loneliness in recovery

When we’re very young, our parents or primary caregivers handle our loneliness for us. We feel an emotional need for connection, we cry, and they pick us up and hold us. The connection soothes us, we calm back down, and our tears fade. Gradually, over time, we learn to manage that type of loneliness on our own. And we learn to keep ourselves occupied – solo – for hours on end, without the need for connection and reassurance from parents or caregivers.

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Without support, it is incredibly difficult to cope with those feelings without drugs or alcohol – so the circle continues. Therefore, loneliness can be both an effect and a cause of addiction. Brain chemicals, called neurotransmitters, play an important role in our mood and feelings. Since loneliness is a state of mind, there are ways to stimulate important neurotransmitters and help prevent loneliness. These same neurotransmitters are the chemicals that using substances stimulate. Finding healthy ways to boost neurotransmitters is crucial to maintaining sobriety, especially in isolation.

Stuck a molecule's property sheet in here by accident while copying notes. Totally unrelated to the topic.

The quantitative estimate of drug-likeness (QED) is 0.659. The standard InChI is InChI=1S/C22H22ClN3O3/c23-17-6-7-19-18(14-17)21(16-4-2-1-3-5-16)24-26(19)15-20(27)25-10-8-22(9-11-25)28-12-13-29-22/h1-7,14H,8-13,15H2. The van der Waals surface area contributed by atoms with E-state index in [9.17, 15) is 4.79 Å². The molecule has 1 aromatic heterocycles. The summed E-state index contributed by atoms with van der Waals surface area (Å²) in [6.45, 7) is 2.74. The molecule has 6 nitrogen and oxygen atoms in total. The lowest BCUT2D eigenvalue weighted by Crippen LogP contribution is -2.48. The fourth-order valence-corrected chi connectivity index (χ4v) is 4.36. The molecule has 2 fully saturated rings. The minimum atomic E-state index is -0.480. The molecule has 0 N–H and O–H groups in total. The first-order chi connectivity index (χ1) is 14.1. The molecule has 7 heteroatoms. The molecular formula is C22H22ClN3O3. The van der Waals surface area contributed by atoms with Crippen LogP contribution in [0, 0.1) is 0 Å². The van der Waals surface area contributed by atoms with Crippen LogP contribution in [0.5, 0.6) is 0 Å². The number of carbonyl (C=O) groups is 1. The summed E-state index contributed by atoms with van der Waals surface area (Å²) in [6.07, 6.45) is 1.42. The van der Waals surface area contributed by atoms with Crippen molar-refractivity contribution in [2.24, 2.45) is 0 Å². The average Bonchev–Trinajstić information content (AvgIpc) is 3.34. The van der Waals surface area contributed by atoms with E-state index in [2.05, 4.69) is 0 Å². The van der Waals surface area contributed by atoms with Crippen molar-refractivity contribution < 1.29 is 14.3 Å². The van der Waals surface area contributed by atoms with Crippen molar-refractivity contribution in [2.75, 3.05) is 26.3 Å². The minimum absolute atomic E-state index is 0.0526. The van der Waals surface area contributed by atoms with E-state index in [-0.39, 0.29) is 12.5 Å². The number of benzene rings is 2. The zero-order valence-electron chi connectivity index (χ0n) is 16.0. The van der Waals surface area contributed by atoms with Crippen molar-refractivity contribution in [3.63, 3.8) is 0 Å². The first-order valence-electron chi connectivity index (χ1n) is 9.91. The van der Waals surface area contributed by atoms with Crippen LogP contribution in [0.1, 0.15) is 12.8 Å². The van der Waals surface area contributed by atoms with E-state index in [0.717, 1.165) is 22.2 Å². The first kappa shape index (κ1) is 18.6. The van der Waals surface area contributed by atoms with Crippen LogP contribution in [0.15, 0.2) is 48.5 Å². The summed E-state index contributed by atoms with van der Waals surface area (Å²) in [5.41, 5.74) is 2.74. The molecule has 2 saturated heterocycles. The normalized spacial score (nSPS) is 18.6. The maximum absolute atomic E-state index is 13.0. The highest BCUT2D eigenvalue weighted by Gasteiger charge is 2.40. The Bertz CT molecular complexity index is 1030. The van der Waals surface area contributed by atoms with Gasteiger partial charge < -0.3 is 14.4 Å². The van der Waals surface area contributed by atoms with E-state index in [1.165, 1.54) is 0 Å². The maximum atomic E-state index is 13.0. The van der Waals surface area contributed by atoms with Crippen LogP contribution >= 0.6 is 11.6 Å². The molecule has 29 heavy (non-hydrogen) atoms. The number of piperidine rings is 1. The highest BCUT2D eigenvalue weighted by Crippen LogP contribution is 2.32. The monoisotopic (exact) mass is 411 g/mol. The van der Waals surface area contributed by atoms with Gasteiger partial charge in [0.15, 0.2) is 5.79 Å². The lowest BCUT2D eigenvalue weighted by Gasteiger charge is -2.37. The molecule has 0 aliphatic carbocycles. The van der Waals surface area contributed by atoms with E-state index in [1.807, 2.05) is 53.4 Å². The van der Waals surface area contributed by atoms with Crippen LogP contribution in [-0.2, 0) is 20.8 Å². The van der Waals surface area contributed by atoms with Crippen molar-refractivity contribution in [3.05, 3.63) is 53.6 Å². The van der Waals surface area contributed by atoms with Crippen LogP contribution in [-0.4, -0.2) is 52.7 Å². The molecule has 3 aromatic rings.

Addiction recovery is a difficult journey, and sometimes it can also feel like a very lonely one. Many of those in the addiction recovery process often report that they feel lonely and isolated. The worst part of being lonely is that it can sometimes mirror how you felt while you were struggling with addiction. Substance abuse is often the way people deal with feeling lonely and depressed.

The Link Between Loneliness and Substance Abuse: 5 Things You Need to Know

In addition, numerous aftercare programs are available to help you stay in touch with people when you leave treatment so that you can keep connected. When people feel lonely for a prolonged period, it can lead to feelings of isolation and even result in depression. Protect your mental health in recovery by remaining connected to your sober support network, family members and close friends while also cultivating new sober friendships. Loneliness is a subjective feeling that coincides with other strong feelings like depression, anxiety, or even panic. It also doesn’t necessarily mean that you’re alone in a room with no other people. Many people report that they feel lonely even when they’re with their friends or family.